There are also examples where natural disasters and overpopulation can amplify poverty-driven migration flows.
Population growth which exceeds the carrying capacity of an area or environment results in overpopulation. Spikes in human population can cause problems such as pollution, water crisis, and poverty. World population has grown from 1.6 billion in 1900 to an estimated 6.7 billion today. In Mexico alone, population has grown from 13.6 million in 1900 to 107 million in 2007.
In 2000, the United Nations estimated that the world’s population was growing at the rate of 1.14% (or about 75 million people) per year. According to data from the CIA’s 2005–2006 World Factbooks, the world human population currently increases by 203,800 every day. The United States Census Bureau issued a revised forecast for world population that increased its projection for the year 2050 to above 9.4 billion people, up from 9.1 billion people. We are adding a billion more every 12 years. Almost all growth will take place in the less developed regions.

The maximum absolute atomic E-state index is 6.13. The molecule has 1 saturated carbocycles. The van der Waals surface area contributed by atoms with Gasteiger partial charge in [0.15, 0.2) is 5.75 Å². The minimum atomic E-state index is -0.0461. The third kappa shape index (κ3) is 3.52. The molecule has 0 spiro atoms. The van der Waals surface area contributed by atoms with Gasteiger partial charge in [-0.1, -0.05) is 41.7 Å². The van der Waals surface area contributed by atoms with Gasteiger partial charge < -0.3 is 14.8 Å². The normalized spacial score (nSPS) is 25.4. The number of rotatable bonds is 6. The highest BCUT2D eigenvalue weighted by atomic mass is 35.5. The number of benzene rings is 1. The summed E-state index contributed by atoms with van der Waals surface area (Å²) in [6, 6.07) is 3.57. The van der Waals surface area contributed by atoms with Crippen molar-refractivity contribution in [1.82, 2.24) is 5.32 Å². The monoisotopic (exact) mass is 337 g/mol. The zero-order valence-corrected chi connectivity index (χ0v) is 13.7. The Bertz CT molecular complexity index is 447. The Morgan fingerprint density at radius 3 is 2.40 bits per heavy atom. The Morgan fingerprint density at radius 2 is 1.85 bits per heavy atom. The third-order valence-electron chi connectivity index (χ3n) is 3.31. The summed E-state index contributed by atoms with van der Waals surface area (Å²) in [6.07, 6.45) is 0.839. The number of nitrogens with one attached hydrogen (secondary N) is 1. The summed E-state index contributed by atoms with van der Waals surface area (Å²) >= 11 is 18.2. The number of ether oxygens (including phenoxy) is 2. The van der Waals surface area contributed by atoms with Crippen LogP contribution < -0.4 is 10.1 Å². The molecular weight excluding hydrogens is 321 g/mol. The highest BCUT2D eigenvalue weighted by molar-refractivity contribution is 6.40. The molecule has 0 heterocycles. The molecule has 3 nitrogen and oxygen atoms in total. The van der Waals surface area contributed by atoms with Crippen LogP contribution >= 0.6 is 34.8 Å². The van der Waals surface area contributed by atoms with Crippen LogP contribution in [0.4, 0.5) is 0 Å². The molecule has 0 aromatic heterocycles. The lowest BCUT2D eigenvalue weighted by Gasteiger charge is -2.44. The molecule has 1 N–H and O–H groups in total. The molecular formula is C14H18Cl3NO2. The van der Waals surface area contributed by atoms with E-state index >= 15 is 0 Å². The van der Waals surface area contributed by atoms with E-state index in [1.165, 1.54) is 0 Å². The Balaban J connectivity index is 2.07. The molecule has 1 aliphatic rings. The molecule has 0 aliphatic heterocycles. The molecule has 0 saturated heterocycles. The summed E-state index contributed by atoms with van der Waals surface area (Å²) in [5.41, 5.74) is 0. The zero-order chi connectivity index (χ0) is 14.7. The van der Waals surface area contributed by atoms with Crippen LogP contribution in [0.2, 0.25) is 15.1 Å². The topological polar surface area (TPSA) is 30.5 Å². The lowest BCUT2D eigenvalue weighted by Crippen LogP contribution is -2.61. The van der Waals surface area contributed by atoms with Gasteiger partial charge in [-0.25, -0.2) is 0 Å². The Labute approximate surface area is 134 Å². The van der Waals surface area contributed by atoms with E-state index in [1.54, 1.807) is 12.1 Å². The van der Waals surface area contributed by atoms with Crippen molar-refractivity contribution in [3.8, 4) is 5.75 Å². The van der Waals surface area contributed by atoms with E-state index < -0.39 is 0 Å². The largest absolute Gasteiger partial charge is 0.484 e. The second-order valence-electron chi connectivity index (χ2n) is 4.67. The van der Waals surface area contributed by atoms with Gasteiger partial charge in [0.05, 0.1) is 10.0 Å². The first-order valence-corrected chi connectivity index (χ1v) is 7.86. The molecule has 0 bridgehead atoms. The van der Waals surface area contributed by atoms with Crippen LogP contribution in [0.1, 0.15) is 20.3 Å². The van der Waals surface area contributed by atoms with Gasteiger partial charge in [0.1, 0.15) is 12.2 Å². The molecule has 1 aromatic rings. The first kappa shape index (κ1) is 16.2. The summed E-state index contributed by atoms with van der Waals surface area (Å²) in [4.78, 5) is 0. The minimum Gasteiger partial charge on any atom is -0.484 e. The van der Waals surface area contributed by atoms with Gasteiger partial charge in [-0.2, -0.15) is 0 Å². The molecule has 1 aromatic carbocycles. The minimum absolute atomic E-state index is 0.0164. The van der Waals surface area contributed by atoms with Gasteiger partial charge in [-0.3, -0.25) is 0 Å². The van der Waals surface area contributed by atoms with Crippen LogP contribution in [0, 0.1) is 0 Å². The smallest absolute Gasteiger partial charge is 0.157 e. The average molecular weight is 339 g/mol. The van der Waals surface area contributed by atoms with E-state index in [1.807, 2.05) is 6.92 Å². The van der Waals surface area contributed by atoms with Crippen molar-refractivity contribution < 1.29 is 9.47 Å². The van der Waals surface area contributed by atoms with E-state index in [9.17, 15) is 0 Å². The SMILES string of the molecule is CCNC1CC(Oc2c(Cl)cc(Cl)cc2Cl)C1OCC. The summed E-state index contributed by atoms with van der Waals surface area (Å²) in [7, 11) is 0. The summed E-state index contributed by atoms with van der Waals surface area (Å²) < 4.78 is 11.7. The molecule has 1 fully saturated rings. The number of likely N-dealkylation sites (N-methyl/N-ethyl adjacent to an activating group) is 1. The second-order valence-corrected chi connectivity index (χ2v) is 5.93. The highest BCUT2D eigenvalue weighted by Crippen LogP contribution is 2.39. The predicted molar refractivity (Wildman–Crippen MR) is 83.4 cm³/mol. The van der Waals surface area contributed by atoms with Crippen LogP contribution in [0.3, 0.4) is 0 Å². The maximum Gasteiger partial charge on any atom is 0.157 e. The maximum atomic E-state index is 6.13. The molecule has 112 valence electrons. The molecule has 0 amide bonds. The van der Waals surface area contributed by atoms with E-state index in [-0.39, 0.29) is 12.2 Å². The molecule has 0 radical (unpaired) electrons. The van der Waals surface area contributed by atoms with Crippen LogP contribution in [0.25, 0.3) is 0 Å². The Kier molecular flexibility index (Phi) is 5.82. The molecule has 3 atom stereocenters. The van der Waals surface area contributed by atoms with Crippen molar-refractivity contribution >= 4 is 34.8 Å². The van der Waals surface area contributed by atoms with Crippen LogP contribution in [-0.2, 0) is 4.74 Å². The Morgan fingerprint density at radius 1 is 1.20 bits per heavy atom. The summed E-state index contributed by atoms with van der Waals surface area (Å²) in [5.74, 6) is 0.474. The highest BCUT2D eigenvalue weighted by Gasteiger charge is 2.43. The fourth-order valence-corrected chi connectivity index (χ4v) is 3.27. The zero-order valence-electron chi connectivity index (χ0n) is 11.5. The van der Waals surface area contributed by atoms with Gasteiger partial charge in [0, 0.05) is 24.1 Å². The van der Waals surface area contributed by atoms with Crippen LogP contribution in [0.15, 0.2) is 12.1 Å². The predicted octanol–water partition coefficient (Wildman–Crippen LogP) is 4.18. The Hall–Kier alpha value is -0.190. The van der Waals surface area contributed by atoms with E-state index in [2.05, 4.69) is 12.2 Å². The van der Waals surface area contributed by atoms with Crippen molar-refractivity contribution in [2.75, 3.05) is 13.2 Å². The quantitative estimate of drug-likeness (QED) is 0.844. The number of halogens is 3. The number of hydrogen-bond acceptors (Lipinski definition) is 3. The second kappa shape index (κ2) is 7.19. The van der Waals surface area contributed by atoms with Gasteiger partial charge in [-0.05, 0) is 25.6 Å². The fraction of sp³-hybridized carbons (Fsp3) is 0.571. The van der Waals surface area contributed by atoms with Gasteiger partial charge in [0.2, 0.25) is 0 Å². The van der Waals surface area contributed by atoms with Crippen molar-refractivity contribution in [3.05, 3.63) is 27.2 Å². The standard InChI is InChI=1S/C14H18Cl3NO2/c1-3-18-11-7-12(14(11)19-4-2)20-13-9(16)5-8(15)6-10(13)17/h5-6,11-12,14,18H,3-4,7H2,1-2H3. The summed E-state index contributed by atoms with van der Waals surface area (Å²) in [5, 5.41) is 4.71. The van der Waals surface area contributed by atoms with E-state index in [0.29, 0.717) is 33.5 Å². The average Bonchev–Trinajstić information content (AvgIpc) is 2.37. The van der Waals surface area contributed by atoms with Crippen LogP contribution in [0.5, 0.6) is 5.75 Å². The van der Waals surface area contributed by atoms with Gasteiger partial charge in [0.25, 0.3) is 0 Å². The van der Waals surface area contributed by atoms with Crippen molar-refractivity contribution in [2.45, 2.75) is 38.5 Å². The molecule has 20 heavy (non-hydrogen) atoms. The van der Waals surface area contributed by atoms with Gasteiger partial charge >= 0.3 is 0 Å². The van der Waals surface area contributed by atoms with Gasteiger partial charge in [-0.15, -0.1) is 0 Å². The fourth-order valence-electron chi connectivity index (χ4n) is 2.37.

Some illegal immigrants seek to live with loved ones, such as a spouse or other family members. Family reunification visas may be applied for by legal residents or naturalized citizens to bring their family members into a destination state legally, but these visas may be limited in number and subject to yearly quotas. This may force their family members to enter illegally to reunify. From studying Mexican migration patterns, Douglas Massey finds that the likelihood of a Mexican national to emigrate illegally to the US increases dramatically if they have one or more family members already residing in the United States, legally or illegally.